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If I had known how much I would long to be in that exact situation again, I would have never let him get off that bus, not without talking to him at least. It was the usual day, I got on the bus, took a comfortable seat somewhere in the middle, and as always, to the left. I was just waiting there thinking about the work ahead, when my train of thought was interrupted by a pair of sharp glassy eyes cast an emerald glare that led me to wonder if I saw a hint of recognition resonating behind. But he looked away too quickly for me to notice, and decided to sit two rows in front of me, but to the right. It was almost two months ago but I still remember every detail of him: his tender manor, his sharp eyes, the sublimely attuned lips, the frenzied fingers that toyed with a phone, the green scarf that loosely nestled a perfectly honed chin, all contrasted by dark blue jeans and a straight black jacket; black, like the despair I’d been in ever since that day.

I saw him from a distance almost daily. On the very few lucky days, I came close to him but conversation was limited to a “sorry” as one of us rushed past the other, and I was mesmerized, imploding with wonder. Never in my life have I felt this way towards a stranger, nor have I crushed on a man like this. So I craved being on that bus again, just me and him, without the prying eyes of everyone. And I toyed with time, trying to guess his schedule, and I ran to that bus. But whether it was sooner or later, it always seemed to be the wrong timing, and I’d missed a possible second chance not by mere seconds, but by towering eons.

Amazingly enough, the walk to the bus now seems to be invigorated by a few sweet minutes of hope and excitement, of a fantasy of what would be half an hour or so of conversation with him. But reality soon strikes with its crude lashes and wipes away all dreams as I get on the bus to find just passengers, and I’m sucked to my whirlpool of despair, thinking of answers to the many, many nagging questions that ache, of the desperate hints girls drop, of homophobic “friends” and of a harsh society that naturally torments, and then back to him, he who I can never be with.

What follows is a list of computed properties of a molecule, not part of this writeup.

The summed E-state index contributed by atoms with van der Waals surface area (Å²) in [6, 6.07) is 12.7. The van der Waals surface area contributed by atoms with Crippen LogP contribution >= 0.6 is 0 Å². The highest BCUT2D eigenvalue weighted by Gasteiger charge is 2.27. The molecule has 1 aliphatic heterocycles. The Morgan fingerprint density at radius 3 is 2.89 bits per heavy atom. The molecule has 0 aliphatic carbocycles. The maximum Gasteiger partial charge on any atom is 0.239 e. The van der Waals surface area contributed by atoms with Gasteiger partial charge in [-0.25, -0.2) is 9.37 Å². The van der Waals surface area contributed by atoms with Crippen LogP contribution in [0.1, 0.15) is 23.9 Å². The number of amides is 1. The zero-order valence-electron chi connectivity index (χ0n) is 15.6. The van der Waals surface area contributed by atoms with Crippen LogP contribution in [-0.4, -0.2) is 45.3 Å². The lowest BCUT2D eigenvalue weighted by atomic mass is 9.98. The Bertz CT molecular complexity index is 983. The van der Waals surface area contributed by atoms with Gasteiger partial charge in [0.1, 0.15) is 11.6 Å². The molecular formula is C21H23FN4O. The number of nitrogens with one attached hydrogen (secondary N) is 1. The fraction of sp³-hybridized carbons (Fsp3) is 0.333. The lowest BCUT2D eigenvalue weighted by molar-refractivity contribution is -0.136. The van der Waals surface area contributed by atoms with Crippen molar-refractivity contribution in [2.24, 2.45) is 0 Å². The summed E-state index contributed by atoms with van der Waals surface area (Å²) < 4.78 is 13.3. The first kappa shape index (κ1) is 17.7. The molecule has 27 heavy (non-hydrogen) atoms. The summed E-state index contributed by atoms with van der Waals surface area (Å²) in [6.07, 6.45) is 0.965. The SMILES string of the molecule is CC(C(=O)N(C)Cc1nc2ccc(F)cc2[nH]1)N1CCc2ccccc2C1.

Sad, isn’t it? Sad is the fact that I’m tormenting myself by crushing on a boy that all I ever shared with were mere shy looks on a bus, looks that could mean anything and nothing. Sad is the fact that he possibly couldn’t care less about me, or have a clue who the hell I am, or even be straight. Sad is that fact that I’m setting myself ablaze, wasting emotions, trying to fill a void. Maybe I’m in love with the idea. Maybe I’m crushing on him. I can’t tell, because there’s a sickness that creeps into the very core, and as it gnaws at my consciousness, everything flickers to a haze that takes over my reality, I fiercely bounce between the tight alleys of life, and my bruised body is laden as it is violently raped with a breath that keeps it alive.

Everything is so fucked up and I shiver, not because it’s cold here, but because I’m a closeted mess, heavily drifting through a darkness, unconscious, yet probing for that which it can never have. But mind you, this is not pessimism. Never. It’s harsh realism, because that which can placate the pain lies somewhere outside the dense walls of this closet. And my friend, very little light comes into the closet, let alone a whole person.

- Contributed by Jay

Guest Contributor

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